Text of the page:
Thursday, June 28, 2012

Azeri "Public Diplomacy" in DC

You might or might not have heard of the Smithsonian Folklife Festival held annually on the National Mall. I'll be honest, having lived in DC for three years now, it is the first time that I actually made it there, and that was not as much for the festival itself (which is bad, I admit, because it was actually great!), but because I was promised a George Clinton performance.

In short, I was going to spend the evening there and I had heard that there will be some food. It was perhaps due to this initial ignorance that I was absolutely shocked (and honestly, pleasantly surprised - at first) to see "Azerbaijani food" among other concessions (such as barbecue and comfort food). Putting the exclusive "Azerbaijani" label on dishes such as dolma or kebab was a little too politically incorrect, I thought (OK, they even had Efes, which is perhaps the one thing everyone will agree is not Azerbaijani). But if others do it, why can't Azeris do it, too... right?


When I got to the Mall, I was curious to check out their food stand. The lines were pretty big. And yes, I was actually impressed, at first.

Then, I saw the T-shirts.





Apparently, the Karabakh Foundation is also sponsoring two evening Azerbaijani concerts - Mugham performances - which, although are not yet labeled as being related to "Karabakh", will surely be used for related informational ends, as well.

Nothing wrong with a political statement?

The thing is, the Festival is supposedly about culture,heritage, and history, and with such a politically loaded statement and the promotion of the local region's culture as exclusively Azerbaijani, the Karabakh Foundation might have overstepped the bounds. And not just "a little bit". The region has been very diverse for centuries (if not, millennia), even if one forgets the current de facto status on the ground. So, presenting it as "Azerbaijani" at such an event actually defeats the very purpose of the festival (and of the Foundation itself), supposedly aimed at celebration and preservation of cultural heritage.





All this within an environment where very few, if any, know about the issue at all, much less about the complexities involved. This, therefore, goes beyond the traditional public (or cultural) diplomacy, and easily crosses the line into manipulation and propaganda.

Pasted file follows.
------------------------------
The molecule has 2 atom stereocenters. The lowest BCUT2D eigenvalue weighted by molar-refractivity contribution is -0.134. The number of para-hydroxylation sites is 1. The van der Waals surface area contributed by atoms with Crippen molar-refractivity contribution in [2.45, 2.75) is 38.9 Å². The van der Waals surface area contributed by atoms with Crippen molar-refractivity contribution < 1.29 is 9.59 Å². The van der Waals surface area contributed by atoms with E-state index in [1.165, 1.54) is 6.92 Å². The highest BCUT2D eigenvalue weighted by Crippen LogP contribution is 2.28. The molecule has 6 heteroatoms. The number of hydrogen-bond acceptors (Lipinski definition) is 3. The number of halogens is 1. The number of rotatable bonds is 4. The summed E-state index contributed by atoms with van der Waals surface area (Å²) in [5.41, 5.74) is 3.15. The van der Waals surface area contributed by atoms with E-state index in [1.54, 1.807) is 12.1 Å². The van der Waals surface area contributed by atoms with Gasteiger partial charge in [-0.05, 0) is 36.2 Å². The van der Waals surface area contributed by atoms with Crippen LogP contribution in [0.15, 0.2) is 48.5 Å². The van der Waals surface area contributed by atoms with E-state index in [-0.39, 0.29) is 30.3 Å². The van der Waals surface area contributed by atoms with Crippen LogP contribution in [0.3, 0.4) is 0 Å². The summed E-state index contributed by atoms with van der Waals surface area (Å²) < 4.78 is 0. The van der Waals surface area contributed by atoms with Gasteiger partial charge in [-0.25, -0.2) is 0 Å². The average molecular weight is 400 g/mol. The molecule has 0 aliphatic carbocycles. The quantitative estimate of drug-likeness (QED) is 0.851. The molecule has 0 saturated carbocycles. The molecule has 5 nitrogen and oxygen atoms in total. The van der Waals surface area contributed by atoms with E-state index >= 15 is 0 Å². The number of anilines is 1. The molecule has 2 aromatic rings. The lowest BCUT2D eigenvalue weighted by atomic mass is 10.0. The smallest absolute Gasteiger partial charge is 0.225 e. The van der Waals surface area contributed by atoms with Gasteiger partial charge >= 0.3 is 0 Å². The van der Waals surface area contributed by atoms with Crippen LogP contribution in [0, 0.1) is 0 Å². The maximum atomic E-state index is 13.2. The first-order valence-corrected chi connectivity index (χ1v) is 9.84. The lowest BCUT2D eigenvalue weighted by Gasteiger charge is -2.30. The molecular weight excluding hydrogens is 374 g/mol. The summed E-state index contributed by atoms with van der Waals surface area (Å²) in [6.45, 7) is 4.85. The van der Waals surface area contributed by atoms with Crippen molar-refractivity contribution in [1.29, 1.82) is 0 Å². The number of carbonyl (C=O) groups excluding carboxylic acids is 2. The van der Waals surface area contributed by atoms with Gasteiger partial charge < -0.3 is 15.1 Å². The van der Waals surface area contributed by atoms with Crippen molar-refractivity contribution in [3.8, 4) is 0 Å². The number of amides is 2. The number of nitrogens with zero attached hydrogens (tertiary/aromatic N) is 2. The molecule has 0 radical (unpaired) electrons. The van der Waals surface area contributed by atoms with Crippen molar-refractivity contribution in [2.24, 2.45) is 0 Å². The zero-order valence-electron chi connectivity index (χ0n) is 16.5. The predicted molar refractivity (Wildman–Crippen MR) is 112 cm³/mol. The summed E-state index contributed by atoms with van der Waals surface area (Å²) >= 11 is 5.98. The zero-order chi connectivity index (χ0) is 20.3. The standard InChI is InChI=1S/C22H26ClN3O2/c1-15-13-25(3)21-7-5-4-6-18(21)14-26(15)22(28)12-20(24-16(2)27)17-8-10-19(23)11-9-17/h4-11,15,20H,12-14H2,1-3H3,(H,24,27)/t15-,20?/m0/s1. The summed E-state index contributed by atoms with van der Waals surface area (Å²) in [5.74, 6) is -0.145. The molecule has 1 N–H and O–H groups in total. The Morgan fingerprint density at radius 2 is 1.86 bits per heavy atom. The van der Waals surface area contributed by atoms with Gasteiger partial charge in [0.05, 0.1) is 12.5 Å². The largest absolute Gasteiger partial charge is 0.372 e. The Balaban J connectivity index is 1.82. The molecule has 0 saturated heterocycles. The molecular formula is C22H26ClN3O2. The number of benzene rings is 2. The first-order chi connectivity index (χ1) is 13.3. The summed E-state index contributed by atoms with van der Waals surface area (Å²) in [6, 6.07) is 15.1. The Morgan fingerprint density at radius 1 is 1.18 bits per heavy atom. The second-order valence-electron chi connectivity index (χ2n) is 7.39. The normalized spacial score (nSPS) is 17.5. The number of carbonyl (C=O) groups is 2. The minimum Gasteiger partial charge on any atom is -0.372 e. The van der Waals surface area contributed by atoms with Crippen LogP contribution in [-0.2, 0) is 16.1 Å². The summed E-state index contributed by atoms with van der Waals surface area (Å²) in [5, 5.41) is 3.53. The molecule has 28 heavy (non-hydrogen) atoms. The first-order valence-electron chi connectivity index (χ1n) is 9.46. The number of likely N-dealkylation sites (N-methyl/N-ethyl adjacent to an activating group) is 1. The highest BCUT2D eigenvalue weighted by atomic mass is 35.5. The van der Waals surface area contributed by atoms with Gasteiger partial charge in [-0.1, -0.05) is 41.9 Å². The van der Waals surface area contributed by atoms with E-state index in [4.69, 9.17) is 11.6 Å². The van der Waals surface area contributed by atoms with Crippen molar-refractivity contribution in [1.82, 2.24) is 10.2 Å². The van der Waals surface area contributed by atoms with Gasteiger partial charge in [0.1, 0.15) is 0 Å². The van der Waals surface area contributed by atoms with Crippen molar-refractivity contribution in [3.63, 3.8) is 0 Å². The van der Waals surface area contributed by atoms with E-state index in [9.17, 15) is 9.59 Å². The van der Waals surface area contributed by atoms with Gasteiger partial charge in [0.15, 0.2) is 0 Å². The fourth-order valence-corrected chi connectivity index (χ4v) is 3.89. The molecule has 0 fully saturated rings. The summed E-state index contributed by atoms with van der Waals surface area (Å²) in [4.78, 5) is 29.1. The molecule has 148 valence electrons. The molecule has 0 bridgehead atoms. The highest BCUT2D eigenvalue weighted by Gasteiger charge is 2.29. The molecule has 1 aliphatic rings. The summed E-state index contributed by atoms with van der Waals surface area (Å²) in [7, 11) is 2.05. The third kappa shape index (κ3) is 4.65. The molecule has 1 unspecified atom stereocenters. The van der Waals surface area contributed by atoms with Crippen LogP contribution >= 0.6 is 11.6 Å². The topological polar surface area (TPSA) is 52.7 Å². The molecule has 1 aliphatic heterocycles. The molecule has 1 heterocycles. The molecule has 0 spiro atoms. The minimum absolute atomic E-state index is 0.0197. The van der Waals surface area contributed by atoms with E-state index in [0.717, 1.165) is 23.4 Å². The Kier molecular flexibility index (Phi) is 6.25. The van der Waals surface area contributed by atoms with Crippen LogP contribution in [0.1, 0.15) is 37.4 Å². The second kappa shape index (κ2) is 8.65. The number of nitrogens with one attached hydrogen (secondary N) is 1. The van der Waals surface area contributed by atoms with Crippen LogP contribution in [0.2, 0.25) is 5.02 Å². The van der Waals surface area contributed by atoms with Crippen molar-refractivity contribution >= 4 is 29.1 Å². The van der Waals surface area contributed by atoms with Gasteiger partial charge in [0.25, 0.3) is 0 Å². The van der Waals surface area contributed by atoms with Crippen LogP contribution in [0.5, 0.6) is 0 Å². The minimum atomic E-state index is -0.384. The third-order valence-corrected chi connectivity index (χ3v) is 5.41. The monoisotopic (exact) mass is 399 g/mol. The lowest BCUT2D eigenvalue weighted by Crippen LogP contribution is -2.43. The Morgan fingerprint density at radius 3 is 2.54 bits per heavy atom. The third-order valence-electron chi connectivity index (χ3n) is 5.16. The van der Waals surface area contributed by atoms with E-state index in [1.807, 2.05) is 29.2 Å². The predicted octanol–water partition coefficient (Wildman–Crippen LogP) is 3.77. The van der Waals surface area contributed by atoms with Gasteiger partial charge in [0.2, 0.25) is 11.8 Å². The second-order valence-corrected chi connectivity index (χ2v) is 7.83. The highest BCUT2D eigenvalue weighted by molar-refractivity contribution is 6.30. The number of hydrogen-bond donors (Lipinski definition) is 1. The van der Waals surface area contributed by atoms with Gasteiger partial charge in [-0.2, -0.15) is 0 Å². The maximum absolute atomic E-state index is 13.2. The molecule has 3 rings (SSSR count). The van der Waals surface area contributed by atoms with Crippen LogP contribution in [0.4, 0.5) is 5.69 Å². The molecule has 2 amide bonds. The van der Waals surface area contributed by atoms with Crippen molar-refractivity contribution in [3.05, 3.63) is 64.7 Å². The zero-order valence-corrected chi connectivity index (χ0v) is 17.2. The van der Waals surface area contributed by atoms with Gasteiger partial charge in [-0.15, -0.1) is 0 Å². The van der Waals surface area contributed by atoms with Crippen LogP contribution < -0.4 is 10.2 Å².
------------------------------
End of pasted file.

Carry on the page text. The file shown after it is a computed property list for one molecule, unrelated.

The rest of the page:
However, I do not (and cannot) forget that there is the other side to it all, too: the Armenian propaganda side, taking similar (the same?) steps, just - perhaps - within a different context.

In short: Yes, it is that. All over again...

1 comment:

  1. Not quite sure what exactly are you griping about. For example, the dolma prepared at the Festival is uniquely Azerbaijani style (kelem dolma), and the very word dolma is Turkic.

    Likewise, the mugham music is also uniquely Azerbaijani. And it happens that a large number of mugham performers are from the Karabakh region of Azerbaijan.

    Finally, what "de facto" status do you refer to? Firstly, the region is fully de jure recognized part of Azerbaijan. Being temporarily occupied does not change its legal status, or the fact that 600,000 Azerbaijani refugees/IDPs are from there (and 120,000 Armenians are from there and live there).

    Secondly, Azerbaijan continues to have a portion of Karabakh, including Nagorno-Karabakh, under its "de facto" control. Not just Aghdere (Mardakert), but parts of Fuzuli, Aghdam, as well as Terter, Goranboy, Barda, etc.

    Finally, for "millennia", the only people that lived there were Caucasian Albanians (mostly Caucasian-speaking), who, according to Armenian professor Ronald Grigor Suny, were ancestors of modern Azerbaijanis (not Armenians).

    Before them, in very ancient times (before 3rd century BC) the Scythians and other non-Armenian people lived there. It was never part of ethnically Armenians-ruled Armenian dependent kingdoms/principalities (it might have been part of Tigranes the Great's empire for 20 years or so, but Tigranes was Persian ethnically, which many ordinary Armenians don't know and Armenian historians try not to talk much about - read the "Father of Armenian history" about it, Movses of Khorene, for confirmation, as well as modern scholars, like Prof. N. Garsoian), but it was part of the Great Atabek State of Azerbaijan in the 12th century, as well as the states of Qara Qoyunly, Agh Qoyunly, Safavid (16-18 centuries), Afshar (18th century), and later independent Azerbaijani Karabakh Khanate (until 1823).

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